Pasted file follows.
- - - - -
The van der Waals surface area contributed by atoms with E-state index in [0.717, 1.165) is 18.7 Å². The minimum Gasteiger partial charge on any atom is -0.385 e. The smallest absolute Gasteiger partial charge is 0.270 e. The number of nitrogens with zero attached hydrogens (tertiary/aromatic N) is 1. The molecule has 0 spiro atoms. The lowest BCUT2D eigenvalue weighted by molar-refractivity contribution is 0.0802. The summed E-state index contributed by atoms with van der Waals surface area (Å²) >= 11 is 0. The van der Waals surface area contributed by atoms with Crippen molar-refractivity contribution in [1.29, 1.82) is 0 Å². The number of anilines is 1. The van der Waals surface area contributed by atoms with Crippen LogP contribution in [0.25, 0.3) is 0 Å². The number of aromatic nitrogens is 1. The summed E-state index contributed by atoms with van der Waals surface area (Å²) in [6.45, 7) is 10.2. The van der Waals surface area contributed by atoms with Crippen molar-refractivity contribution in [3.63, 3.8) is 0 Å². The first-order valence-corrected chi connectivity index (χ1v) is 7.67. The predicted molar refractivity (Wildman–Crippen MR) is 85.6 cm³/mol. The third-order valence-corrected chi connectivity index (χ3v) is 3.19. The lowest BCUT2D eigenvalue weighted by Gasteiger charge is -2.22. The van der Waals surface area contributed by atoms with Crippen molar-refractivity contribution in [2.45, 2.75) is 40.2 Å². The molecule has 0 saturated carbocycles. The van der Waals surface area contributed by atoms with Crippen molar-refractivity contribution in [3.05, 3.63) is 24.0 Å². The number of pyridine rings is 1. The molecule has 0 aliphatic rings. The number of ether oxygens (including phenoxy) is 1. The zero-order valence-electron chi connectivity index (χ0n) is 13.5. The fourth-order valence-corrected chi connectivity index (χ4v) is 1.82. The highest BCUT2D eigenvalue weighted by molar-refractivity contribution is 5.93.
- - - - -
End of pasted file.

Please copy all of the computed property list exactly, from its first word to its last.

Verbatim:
The van der Waals surface area contributed by atoms with E-state index in [0.717, 1.165) is 18.7 Å². The minimum Gasteiger partial charge on any atom is -0.385 e. The smallest absolute Gasteiger partial charge is 0.270 e. The number of nitrogens with zero attached hydrogens (tertiary/aromatic N) is 1. The molecule has 0 spiro atoms. The lowest BCUT2D eigenvalue weighted by molar-refractivity contribution is 0.0802. The summed E-state index contributed by atoms with van der Waals surface area (Å²) >= 11 is 0. The van der Waals surface area contributed by atoms with Crippen molar-refractivity contribution in [1.29, 1.82) is 0 Å². The number of anilines is 1. The van der Waals surface area contributed by atoms with Crippen LogP contribution in [0.25, 0.3) is 0 Å². The number of aromatic nitrogens is 1. The summed E-state index contributed by atoms with van der Waals surface area (Å²) in [6.45, 7) is 10.2. The van der Waals surface area contributed by atoms with Crippen molar-refractivity contribution in [3.63, 3.8) is 0 Å². The first-order valence-corrected chi connectivity index (χ1v) is 7.67. The predicted molar refractivity (Wildman–Crippen MR) is 85.6 cm³/mol. The third-order valence-corrected chi connectivity index (χ3v) is 3.19. The lowest BCUT2D eigenvalue weighted by Gasteiger charge is -2.22. The van der Waals surface area contributed by atoms with Crippen molar-refractivity contribution in [2.45, 2.75) is 40.2 Å². The molecule has 0 saturated carbocycles. The van der Waals surface area contributed by atoms with Crippen molar-refractivity contribution in [3.05, 3.63) is 24.0 Å². The number of pyridine rings is 1. The molecule has 0 aliphatic rings. The number of ether oxygens (including phenoxy) is 1. The zero-order valence-electron chi connectivity index (χ0n) is 13.5. The fourth-order valence-corrected chi connectivity index (χ4v) is 1.82. The highest BCUT2D eigenvalue weighted by molar-refractivity contribution is 5.93.